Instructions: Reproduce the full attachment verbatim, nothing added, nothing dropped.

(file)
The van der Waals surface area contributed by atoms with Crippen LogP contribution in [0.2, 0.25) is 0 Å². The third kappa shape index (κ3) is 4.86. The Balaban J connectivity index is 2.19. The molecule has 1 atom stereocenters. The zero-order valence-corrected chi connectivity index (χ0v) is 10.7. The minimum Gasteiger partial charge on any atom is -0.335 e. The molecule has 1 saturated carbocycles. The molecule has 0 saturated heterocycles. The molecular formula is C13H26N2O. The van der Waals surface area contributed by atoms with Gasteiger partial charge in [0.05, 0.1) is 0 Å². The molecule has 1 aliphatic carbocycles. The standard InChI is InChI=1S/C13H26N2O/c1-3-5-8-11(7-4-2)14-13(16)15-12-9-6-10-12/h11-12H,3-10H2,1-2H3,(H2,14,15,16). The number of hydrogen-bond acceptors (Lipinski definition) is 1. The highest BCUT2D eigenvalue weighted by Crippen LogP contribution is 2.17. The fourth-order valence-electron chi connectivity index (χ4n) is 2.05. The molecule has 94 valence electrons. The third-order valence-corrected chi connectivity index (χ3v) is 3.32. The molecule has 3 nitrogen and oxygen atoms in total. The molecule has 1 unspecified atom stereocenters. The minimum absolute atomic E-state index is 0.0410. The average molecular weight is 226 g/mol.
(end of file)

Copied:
The van der Waals surface area contributed by atoms with Crippen LogP contribution in [0.2, 0.25) is 0 Å². The third kappa shape index (κ3) is 4.86. The Balaban J connectivity index is 2.19. The molecule has 1 atom stereocenters. The zero-order valence-corrected chi connectivity index (χ0v) is 10.7. The minimum Gasteiger partial charge on any atom is -0.335 e. The molecule has 1 saturated carbocycles. The molecule has 0 saturated heterocycles. The molecular formula is C13H26N2O. The van der Waals surface area contributed by atoms with Gasteiger partial charge in [0.05, 0.1) is 0 Å². The molecule has 1 aliphatic carbocycles. The standard InChI is InChI=1S/C13H26N2O/c1-3-5-8-11(7-4-2)14-13(16)15-12-9-6-10-12/h11-12H,3-10H2,1-2H3,(H2,14,15,16). The number of hydrogen-bond acceptors (Lipinski definition) is 1. The highest BCUT2D eigenvalue weighted by Crippen LogP contribution is 2.17. The fourth-order valence-electron chi connectivity index (χ4n) is 2.05. The molecule has 94 valence electrons. The third-order valence-corrected chi connectivity index (χ3v) is 3.32. The molecule has 3 nitrogen and oxygen atoms in total. The molecule has 1 unspecified atom stereocenters. The minimum absolute atomic E-state index is 0.0410. The average molecular weight is 226 g/mol.